This study will look at patients or caregivers who sign consent for surgical procedures to determine how well they remember key elements of the surgical consent. Participants will be identified from MUSC Otolaryngology (ENT) clinics. Any patient or caregiver for a patient for is scheduled to undergo a surgical procedure may be considered for the study. All potential subjects will undergo a pre-operative visit where all details of the surgery will be discussed and consent for surgery is signed. Potential subjects will be contacted by telephone between 3-10 days after the pre-operative visit. During this telephone call, subjects who would like to participate in the study are enrolled and complete a questionnaire over the phone regarding the information covered during the consent for surgery. Subjects will again be contacted between two to three weeks after the surgery to complete a satisfaction survey of the consent process. The data will be collected and stored in a secure database. Goals of the study are to evaluate patient or caregiver's recall of details discussed during the surgical consent process, to identify factors that may influence patient or caregiver recall of details of the surgical consent, and to evaluate patient satisfaction with the consent process to determine areas for improvement.
The purpose of this study is to look at the effect of an unexpected trunk movement during a jump landing on lower extremity joint movements and forces. Furthermore this study is examining the relationship between core muscle (abdomen, hip and low back muscles) function and hip and knee joint movements and forces during a jump landing.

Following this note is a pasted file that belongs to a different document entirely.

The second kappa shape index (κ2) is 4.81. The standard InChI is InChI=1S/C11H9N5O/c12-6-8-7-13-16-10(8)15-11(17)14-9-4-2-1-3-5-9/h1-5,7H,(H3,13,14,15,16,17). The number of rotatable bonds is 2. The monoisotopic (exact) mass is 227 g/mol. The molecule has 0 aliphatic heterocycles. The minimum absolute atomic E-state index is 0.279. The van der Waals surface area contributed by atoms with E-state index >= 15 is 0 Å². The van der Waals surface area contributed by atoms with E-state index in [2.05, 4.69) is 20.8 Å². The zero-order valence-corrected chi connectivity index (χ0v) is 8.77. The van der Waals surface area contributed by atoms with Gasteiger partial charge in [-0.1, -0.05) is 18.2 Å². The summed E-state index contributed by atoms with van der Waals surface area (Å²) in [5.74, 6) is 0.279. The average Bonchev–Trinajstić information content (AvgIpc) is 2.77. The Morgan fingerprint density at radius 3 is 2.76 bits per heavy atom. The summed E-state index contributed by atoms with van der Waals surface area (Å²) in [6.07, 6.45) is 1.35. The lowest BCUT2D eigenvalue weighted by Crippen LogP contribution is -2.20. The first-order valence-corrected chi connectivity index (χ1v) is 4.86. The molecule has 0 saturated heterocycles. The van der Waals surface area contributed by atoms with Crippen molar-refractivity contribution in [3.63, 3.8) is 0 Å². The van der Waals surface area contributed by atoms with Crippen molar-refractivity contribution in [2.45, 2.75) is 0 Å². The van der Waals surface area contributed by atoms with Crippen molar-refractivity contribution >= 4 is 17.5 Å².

The objective of this proposal is to evaluate teleconsent, a novel telemedicine informed consent system, in order to study the advantages of teleconsent, the barriers to its adoption, and its impact on the informed consent process. The goal of this work is to improve the adoption of this technology and improve the overall research process, with reduction in travel burden on research participants and regulatory burden on clinical investigators. Facilitating enrollment into clinical trials will in turn accelerate the development of new treatments.
Our long term goal is to enhance the locomotion of impaired individuals after a neurological injury.
We are trying to recruit as healthy control participants, and neurologically impaired individuals (incomplete SCI and after-stroke patients) to participate in this study.
For neurologically impaired individuals a physical therapist will complete IRB approved questionnaires to measure your mobility, muscle strength, balance, walking speed, and distance.
All participants will meet with study staff who would then test your reflexes by placing some superficial skin based electrodes behind the knee and apply mild stimulation while standing/sitting.
If enrolled, you may be required to participate for 30 sessions (3 sessions/week), each lasting about one hour over a period of 3 months. Compensation is available for your participation.